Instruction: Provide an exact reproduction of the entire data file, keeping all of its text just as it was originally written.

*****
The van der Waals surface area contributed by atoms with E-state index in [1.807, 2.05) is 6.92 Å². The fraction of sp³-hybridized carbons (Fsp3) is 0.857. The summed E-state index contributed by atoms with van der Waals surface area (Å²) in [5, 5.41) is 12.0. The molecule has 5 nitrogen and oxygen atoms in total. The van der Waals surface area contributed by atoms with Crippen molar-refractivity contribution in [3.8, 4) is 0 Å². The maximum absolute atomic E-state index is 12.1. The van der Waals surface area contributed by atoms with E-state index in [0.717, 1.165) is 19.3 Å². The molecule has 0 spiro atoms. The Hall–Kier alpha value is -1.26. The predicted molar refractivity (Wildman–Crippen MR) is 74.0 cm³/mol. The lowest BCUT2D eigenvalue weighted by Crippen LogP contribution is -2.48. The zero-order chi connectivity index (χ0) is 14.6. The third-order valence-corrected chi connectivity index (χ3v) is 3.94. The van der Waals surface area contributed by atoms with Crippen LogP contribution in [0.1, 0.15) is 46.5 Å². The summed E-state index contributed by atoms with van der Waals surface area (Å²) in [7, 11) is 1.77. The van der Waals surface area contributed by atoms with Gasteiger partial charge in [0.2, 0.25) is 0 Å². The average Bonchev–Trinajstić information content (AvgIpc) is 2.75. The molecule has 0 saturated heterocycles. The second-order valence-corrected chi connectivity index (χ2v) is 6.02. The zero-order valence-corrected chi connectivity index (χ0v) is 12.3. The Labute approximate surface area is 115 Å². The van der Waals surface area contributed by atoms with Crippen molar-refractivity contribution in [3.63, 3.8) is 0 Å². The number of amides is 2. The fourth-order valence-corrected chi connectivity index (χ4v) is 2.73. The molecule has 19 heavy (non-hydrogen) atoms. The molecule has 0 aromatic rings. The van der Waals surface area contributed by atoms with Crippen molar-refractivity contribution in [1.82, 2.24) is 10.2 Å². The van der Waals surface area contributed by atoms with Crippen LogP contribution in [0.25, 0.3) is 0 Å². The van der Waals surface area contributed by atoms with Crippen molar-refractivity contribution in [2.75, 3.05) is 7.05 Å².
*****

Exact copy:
The van der Waals surface area contributed by atoms with E-state index in [1.807, 2.05) is 6.92 Å². The fraction of sp³-hybridized carbons (Fsp3) is 0.857. The summed E-state index contributed by atoms with van der Waals surface area (Å²) in [5, 5.41) is 12.0. The molecule has 5 nitrogen and oxygen atoms in total. The van der Waals surface area contributed by atoms with Crippen molar-refractivity contribution in [3.8, 4) is 0 Å². The maximum absolute atomic E-state index is 12.1. The van der Waals surface area contributed by atoms with E-state index in [0.717, 1.165) is 19.3 Å². The molecule has 0 spiro atoms. The Hall–Kier alpha value is -1.26. The predicted molar refractivity (Wildman–Crippen MR) is 74.0 cm³/mol. The lowest BCUT2D eigenvalue weighted by Crippen LogP contribution is -2.48. The zero-order chi connectivity index (χ0) is 14.6. The third-order valence-corrected chi connectivity index (χ3v) is 3.94. The van der Waals surface area contributed by atoms with Crippen LogP contribution in [0.1, 0.15) is 46.5 Å². The summed E-state index contributed by atoms with van der Waals surface area (Å²) in [7, 11) is 1.77. The van der Waals surface area contributed by atoms with Gasteiger partial charge in [0.2, 0.25) is 0 Å². The average Bonchev–Trinajstić information content (AvgIpc) is 2.75. The molecule has 0 saturated heterocycles. The second-order valence-corrected chi connectivity index (χ2v) is 6.02. The zero-order valence-corrected chi connectivity index (χ0v) is 12.3. The Labute approximate surface area is 115 Å². The van der Waals surface area contributed by atoms with Crippen molar-refractivity contribution in [3.63, 3.8) is 0 Å². The number of amides is 2. The fourth-order valence-corrected chi connectivity index (χ4v) is 2.73. The molecule has 19 heavy (non-hydrogen) atoms. The molecule has 0 aromatic rings. The van der Waals surface area contributed by atoms with Crippen molar-refractivity contribution in [1.82, 2.24) is 10.2 Å². The van der Waals surface area contributed by atoms with Crippen LogP contribution in [0.25, 0.3) is 0 Å². The van der Waals surface area contributed by atoms with Crippen molar-refractivity contribution in [2.75, 3.05) is 7.05 Å².